A history of war

Thursday, 5 Oct, 2017


Today really was a slow start. It was 9am before we were all out of bed. We had just had our first coffee when Miel arrived with some kimbap she had made. It was like sushi and there was lots of it - a perfect lunch dish.

A leisurely breakfast, a second coffee and a load of washing later we finally wandered out to buy lunch and dinner supplies.

Our previous daytime walk through Itaewon had been in the relatively early morning when there was very little open. But by 11am the main street was buzzing. We checked out a few souvenir shops but there was little of interest. We returned to the awesome bakery we had found on our first day in Seoul and stocked up on a baguette to supplement our sushi and some ciabatta rolls for a picnic tomorrow.

On our return we stopped at the supermarket and bought some pork, veggies, noodles and a spicy bulgolgi sauce for a cook at home Korean dinner.

It was then time for lunch, and the kimbap was as good as it looked, and according to Jonno, the baguette was pretty good even by French standards.

After lunch we headed to the War Memorial of Korea, a museum which displays the history of war in Korea, about a 15 minute walk down the road. There was an incredible array of military hardware in the grounds, including air-planes, tanks and a replica of the patrol boat that was sunk by the North Koreans not so long ago.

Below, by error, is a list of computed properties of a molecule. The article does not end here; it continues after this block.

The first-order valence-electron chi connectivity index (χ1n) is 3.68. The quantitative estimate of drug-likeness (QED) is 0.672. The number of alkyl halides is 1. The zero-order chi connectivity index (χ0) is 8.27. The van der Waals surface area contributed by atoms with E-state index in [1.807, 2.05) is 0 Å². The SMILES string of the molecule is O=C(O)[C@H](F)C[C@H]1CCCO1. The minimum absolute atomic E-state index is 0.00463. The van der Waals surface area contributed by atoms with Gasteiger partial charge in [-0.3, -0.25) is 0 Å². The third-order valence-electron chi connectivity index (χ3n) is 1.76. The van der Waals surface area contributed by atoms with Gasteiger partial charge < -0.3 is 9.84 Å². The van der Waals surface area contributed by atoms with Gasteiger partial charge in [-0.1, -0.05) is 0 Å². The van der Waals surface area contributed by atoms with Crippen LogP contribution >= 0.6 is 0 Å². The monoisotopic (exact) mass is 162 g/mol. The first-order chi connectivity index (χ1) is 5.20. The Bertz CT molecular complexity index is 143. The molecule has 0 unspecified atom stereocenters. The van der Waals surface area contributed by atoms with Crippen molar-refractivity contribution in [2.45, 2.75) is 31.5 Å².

The main sculpture at the entry to the museum

The incredible array of military hardware

The display boards were in English as well

The entry to the museum was very grand, and recognised all the nations that had supported the Republic of Korea during the Korean war. Admission was free, and the museum was huge. It covered over 2000 years of Korean war history. There had been innumerable wars over the history of this small peninsula. There were battles within the fuedal kingdoms then with the Chinese and later the Japanese. It was a fascinating insight into the different wars. However, there wasn't time to absorb it all.

We covered the early history in detail, then fast forwarded to the Korean war. The displays were excellent with most panels including an English translation. There was also a lot of audiovisual options in English. By the end of two hours we felt we had a good understanding of the most recent Korean war.

At that point, Georgia and I left the boys admiring the war machines we had skipped on the way in and we headed back to the house for a cup of tea before getting started on dinner. The boys weren't too far behind. We had a drink and some chips before dinner whilst we researched plans for tomorrow.

Dinner was a great success, and there were some extra veggies left over for Georgia's lunch tomorrow. Soon after dinner, John and Miel arrived in response to our question on where to find the best local Korean BBQ. We thought we should eat it at least once in Korea. We also had a discussion about dinner options for our last night in Seoul and agreed that we will all have dinner together.